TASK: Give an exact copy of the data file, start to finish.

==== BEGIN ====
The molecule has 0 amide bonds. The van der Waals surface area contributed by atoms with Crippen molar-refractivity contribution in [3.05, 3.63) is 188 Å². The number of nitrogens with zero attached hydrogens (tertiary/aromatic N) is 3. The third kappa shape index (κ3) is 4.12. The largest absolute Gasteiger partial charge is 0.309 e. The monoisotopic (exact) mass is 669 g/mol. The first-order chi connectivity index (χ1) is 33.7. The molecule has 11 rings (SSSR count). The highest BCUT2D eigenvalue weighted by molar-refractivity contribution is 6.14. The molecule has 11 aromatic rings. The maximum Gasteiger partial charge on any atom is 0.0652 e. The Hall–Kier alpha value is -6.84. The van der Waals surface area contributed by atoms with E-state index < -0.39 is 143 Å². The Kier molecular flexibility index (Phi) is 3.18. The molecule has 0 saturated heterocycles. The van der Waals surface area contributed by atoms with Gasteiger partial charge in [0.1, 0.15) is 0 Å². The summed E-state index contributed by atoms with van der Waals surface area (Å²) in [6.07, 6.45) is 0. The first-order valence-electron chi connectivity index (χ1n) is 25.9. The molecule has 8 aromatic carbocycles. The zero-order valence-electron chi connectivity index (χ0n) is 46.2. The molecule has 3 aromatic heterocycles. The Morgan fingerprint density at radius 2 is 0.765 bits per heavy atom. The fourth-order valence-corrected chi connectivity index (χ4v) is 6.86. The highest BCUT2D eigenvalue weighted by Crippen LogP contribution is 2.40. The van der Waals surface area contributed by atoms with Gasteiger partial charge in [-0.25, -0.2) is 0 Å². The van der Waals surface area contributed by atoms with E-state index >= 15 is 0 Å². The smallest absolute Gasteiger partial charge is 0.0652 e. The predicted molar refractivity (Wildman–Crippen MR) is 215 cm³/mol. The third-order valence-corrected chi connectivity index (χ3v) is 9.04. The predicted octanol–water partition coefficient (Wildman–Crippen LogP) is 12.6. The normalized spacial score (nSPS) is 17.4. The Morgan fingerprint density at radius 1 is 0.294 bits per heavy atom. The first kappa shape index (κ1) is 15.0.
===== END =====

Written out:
The molecule has 0 amide bonds. The van der Waals surface area contributed by atoms with Crippen molar-refractivity contribution in [3.05, 3.63) is 188 Å². The number of nitrogens with zero attached hydrogens (tertiary/aromatic N) is 3. The third kappa shape index (κ3) is 4.12. The largest absolute Gasteiger partial charge is 0.309 e. The monoisotopic (exact) mass is 669 g/mol. The first-order chi connectivity index (χ1) is 33.7. The molecule has 11 rings (SSSR count). The highest BCUT2D eigenvalue weighted by molar-refractivity contribution is 6.14. The molecule has 11 aromatic rings. The maximum Gasteiger partial charge on any atom is 0.0652 e. The Hall–Kier alpha value is -6.84. The van der Waals surface area contributed by atoms with E-state index < -0.39 is 143 Å². The Kier molecular flexibility index (Phi) is 3.18. The molecule has 0 saturated heterocycles. The van der Waals surface area contributed by atoms with Gasteiger partial charge in [0.1, 0.15) is 0 Å². The summed E-state index contributed by atoms with van der Waals surface area (Å²) in [6.07, 6.45) is 0. The first-order valence-electron chi connectivity index (χ1n) is 25.9. The molecule has 8 aromatic carbocycles. The zero-order valence-electron chi connectivity index (χ0n) is 46.2. The molecule has 3 aromatic heterocycles. The Morgan fingerprint density at radius 2 is 0.765 bits per heavy atom. The fourth-order valence-corrected chi connectivity index (χ4v) is 6.86. The highest BCUT2D eigenvalue weighted by Crippen LogP contribution is 2.40. The van der Waals surface area contributed by atoms with Gasteiger partial charge in [-0.25, -0.2) is 0 Å². The van der Waals surface area contributed by atoms with E-state index >= 15 is 0 Å². The smallest absolute Gasteiger partial charge is 0.0652 e. The predicted molar refractivity (Wildman–Crippen MR) is 215 cm³/mol. The third-order valence-corrected chi connectivity index (χ3v) is 9.04. The predicted octanol–water partition coefficient (Wildman–Crippen LogP) is 12.6. The normalized spacial score (nSPS) is 17.4. The Morgan fingerprint density at radius 1 is 0.294 bits per heavy atom. The first kappa shape index (κ1) is 15.0.